The earth is unique in the solar system because of the presence of liquid water at the surface, and its high density core. The earth's atmosphere, also, is uniquely constituted for sustaining life. But evidence for ice and water elsewhere naturally leads to the question, why couldn't the earth's interior also contain an ice layer? The Subcrustal Ice Earth Model (SIEM) is being developed to investigate this possibility.
According to the conventional theory of plate tectonics, water and other materials from the earth's surface are recycled to the deep interior by hypothetical processes of subduction and convection. The driving force for the postuated movements of the plates is mantle convection, a process invoked by Arthur Holmes as a mechanism for continental drift.
The Inner Workings of the Earth by Michael Wysession, from American Scientist, March-April 1995 presents a discussion of current thinking about mechanisms for recycling water and other materials from the earth's surface to the deep interior. According to the theory, some of this water returned to the interior by convection driven processes becomes ejected in volcanic eruptions.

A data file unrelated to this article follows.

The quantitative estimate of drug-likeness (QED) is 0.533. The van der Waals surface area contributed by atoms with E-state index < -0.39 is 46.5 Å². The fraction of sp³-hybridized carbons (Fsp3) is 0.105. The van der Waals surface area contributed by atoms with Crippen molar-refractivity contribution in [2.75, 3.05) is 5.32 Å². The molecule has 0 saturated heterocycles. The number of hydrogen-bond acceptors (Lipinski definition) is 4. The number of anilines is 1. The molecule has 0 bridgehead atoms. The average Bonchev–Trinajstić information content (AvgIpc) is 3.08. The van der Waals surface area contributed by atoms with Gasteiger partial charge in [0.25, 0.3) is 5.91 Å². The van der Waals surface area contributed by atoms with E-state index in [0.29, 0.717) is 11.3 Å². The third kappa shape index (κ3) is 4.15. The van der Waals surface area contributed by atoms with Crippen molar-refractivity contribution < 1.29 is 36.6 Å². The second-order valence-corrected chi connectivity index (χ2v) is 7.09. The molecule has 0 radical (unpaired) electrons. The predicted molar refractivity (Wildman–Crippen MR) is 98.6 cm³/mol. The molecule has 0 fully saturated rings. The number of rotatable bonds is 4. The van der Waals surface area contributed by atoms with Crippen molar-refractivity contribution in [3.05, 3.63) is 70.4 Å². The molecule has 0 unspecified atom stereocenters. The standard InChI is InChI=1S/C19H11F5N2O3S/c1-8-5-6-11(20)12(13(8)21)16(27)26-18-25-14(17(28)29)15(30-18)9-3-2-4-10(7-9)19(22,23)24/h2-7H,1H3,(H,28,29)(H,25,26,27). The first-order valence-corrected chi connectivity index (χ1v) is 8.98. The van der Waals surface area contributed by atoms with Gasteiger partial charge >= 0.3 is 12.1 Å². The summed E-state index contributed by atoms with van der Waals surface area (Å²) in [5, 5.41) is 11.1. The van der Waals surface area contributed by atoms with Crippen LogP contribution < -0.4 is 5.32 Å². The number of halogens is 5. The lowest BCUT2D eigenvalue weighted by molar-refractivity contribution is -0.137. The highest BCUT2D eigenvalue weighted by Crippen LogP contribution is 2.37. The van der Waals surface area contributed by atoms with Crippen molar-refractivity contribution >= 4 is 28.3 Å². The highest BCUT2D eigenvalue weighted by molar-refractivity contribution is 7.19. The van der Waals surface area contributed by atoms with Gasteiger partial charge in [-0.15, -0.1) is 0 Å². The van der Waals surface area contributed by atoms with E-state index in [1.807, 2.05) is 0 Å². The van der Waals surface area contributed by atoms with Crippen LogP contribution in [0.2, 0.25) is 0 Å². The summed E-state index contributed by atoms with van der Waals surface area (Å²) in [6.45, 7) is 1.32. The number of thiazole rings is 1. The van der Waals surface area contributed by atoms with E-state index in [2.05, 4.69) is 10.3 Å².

The convection hypothesis comes under critical scrutiny in: Is mantle convection no more than a storm in Arthur Holmes' porridge bowl? This author of this article [presumably Dr. Ken Duckworth, professor of geophysics at the University of Calgary], uses the pseudonym A.H.E.Retic. He tilts against "a concept so powerful that even today it has become a Mantra to be chanted by all should they ever hope to get a grant to study any aspect of the crustal behaviour of the earth". The article identifies several fatal flaws in the standard dogma of mantle convection, and develops some helpful Retic's Rules.
Could the concept of recyling of water from the earth's hydrosphere back into the depths of earth, (needed for the conventional view of an ancient earth, billions of years old) be wrong? Thermodynamics suggests bodies that are heating up degass. The high concentration of radioactive isotopes in rocks could mean the earth is heating up. See The Heat of the Earth.
A 1995 paper by Lars Stixrude, Mineral physics of the mantle from Reviews of Geophysics considers possible mechanisms by which water and volatiles could exist deep in the earth's interior, combined with other minerals. Stixrude notes that 1% by weight water stored in the earth's mantle amounts to 30 hydrospheres.
If the water and volatiles in the earth's interior are primeval, the earth could not be billions of years old!
The New Alchemy by Robert M. Hazen reviews the history of high pressure research.
Deep Waters is a recent article from New Scientist about why abundant water exists in the earth's mantle.
Earth's Interior May Contain Oceans Of Water, Geologist Says
Earth Density inter-active model - Try to figure out the density distribution in the earth, with the correct total mass and moment of inertia.
AK135 Travel Time Tables: A seismic model of the earth's interior.